Crematory for pets is canceled Owner drops plan in face of protests

March 25, 1993|By Kerry O'Rourke | Kerry O'Rourke,Staff Writer

A Baltimore businessman who faced determined opposition from Silver Run residents will not build a pet crematory in an old cannery there after all, state records show.

Jerry Rosenbaum withdrew his application to open the crematory, Deputy Chief Judge James G. Klair of the state Office of Administrative Hearings said yesterday.

Residents learned of Mr. Rosenbaum's action Tuesday when their attorney forwarded to them a March 5 letter from the Office of Administrative Hearings, which said the application had been withdrawn.

Yesterday, Mr. Rosenbaum said he had not withdrawn the application, but Judge Klair said records showed the applicant withdrew his request.

Mr. Rosenbaum said he still wants to build a pet crematory.

"I'm sure we're going to put one up, but I don't think Carroll County will be the place," he said.

When asked where he might build one, Mr. Rosenbaum said he had to hang up the phone and would not say anything else.

Iven Rathbone, a resident who heads Silver Run and Union Mills Citizens for a Healthy Environment Inc., said he "suspected" Mr. Rosenbaum had lost interest in the site because the businessman let his county building permit application expire last November.

"It's regrettable citizens have to go through the expense and wasted energy and time to look out for our own healthful interest," he said.

The citizens spent about $1,800 to pay a Baltimore lawyer who specializes in environmental law to represent them in their fight against the crematory, Mr. Rathbone said.

Residents worried that the crematory would pollute the air, contaminate wells, harm property values and generate more traffic.

Mr. Rosenbaum, the former operator of a Howard County pet cemetery, bought the 10,000-square-foot cannery in an industrial area off Littlestown Pike near Mayberry Road for $150,000 in July 1991. He said he then made $100,000 in improvements to the building.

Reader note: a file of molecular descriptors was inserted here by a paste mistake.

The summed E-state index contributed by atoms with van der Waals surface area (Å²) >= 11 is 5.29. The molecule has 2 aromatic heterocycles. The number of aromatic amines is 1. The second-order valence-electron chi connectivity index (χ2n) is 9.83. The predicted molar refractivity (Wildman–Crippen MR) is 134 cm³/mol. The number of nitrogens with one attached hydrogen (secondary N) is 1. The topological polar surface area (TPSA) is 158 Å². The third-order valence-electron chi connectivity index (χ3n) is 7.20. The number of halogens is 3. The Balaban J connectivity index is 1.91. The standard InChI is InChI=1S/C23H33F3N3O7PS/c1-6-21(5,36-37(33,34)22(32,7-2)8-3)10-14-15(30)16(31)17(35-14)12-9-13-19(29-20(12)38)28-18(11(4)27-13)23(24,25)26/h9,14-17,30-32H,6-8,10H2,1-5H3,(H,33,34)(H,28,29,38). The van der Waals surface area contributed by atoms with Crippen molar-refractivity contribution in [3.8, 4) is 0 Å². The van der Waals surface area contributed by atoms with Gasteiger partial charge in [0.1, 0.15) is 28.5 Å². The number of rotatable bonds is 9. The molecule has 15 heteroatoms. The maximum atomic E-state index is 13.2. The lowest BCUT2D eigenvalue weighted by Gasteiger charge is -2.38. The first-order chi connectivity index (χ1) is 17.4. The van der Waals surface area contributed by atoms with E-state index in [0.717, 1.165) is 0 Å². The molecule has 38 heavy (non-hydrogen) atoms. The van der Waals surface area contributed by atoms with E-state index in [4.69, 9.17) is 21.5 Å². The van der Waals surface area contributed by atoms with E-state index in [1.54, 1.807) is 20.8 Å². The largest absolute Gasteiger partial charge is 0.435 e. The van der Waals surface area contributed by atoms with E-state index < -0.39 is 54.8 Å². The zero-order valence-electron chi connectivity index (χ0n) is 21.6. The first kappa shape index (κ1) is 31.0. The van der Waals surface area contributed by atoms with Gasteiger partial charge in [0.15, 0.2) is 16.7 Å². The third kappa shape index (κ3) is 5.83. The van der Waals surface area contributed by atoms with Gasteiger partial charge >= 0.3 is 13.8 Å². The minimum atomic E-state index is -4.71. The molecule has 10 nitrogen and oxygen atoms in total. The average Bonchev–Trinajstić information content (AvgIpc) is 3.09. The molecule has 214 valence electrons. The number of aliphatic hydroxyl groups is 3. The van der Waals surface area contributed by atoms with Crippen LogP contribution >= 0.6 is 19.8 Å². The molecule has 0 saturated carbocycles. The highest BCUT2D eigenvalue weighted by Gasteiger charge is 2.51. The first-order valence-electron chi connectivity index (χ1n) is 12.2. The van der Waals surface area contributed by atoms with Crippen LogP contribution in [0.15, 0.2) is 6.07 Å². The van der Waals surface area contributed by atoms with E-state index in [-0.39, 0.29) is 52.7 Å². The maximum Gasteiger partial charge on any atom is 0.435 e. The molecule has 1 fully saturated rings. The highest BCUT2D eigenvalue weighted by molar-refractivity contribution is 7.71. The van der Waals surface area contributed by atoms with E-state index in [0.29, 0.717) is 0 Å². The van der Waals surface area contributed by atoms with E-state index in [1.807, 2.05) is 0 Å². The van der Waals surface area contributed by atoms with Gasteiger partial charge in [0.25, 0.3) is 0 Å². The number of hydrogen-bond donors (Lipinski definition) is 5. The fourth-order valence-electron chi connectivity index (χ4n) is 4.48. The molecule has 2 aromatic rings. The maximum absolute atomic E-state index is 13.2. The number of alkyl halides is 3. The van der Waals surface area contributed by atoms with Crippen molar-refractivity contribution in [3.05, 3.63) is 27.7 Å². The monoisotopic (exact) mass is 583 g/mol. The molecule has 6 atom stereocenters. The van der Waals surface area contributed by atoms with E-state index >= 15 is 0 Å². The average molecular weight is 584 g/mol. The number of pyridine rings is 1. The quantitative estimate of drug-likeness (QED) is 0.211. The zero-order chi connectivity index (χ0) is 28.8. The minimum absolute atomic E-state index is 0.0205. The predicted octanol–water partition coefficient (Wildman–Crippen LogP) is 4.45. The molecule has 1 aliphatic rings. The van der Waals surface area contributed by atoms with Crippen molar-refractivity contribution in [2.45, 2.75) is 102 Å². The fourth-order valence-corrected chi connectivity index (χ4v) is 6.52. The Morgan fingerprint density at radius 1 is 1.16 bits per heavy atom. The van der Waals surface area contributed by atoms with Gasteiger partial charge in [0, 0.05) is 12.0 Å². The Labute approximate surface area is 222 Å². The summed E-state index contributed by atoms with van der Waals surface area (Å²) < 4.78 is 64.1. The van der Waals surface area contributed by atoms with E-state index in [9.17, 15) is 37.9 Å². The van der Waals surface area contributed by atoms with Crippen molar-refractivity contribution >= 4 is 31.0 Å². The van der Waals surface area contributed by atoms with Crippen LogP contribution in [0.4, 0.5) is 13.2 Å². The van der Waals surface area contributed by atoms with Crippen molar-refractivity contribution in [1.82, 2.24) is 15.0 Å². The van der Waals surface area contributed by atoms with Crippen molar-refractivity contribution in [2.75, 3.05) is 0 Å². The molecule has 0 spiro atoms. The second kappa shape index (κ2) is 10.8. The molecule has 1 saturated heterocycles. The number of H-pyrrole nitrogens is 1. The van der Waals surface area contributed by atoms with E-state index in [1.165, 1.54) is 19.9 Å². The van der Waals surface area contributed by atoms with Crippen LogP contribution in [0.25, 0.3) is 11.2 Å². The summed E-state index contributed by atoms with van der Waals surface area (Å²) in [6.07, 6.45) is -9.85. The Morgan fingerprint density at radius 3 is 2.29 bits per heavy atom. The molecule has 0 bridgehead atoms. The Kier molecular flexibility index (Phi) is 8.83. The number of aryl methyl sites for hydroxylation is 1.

He said he planned to install an incinerator to handle 240 dogs and cats -- one at a time -- a month.

When residents heard about his plans, they called the county Health Department, which requested a public hearing with the state Department of the Environment.

About 30 residents attended a November 1991 hearing in Silver Run to voice their opposition. Officials from MDE's Air Management Administration said then that they had determined the crematory could meet state emissions standards.

After the hearing, Mr. Rosenbaum said he felt he had been "crucified" by residents.

Residents later learned the state had closed two crematories Mr. Rosenbaum operated in Dorsey in Howard County because they did not meet emissions standards and did not have operating permits.

In February 1992, MDE announced it would give Mr. Rosenbaum a permit to open the Carroll crematory. Residents asked for a hearing at the Office of Administrative Hearings to oppose the decision.

The hearing was postponed twice -- once at the request of Mr. Rosenbaum, the second time at the citizens' request -- and then was put on hold indefinitely last August.

Last November, the county canceled Mr. Rosenbaum's building

permit application for the crematory because no action had been taken on it in the previous six months.

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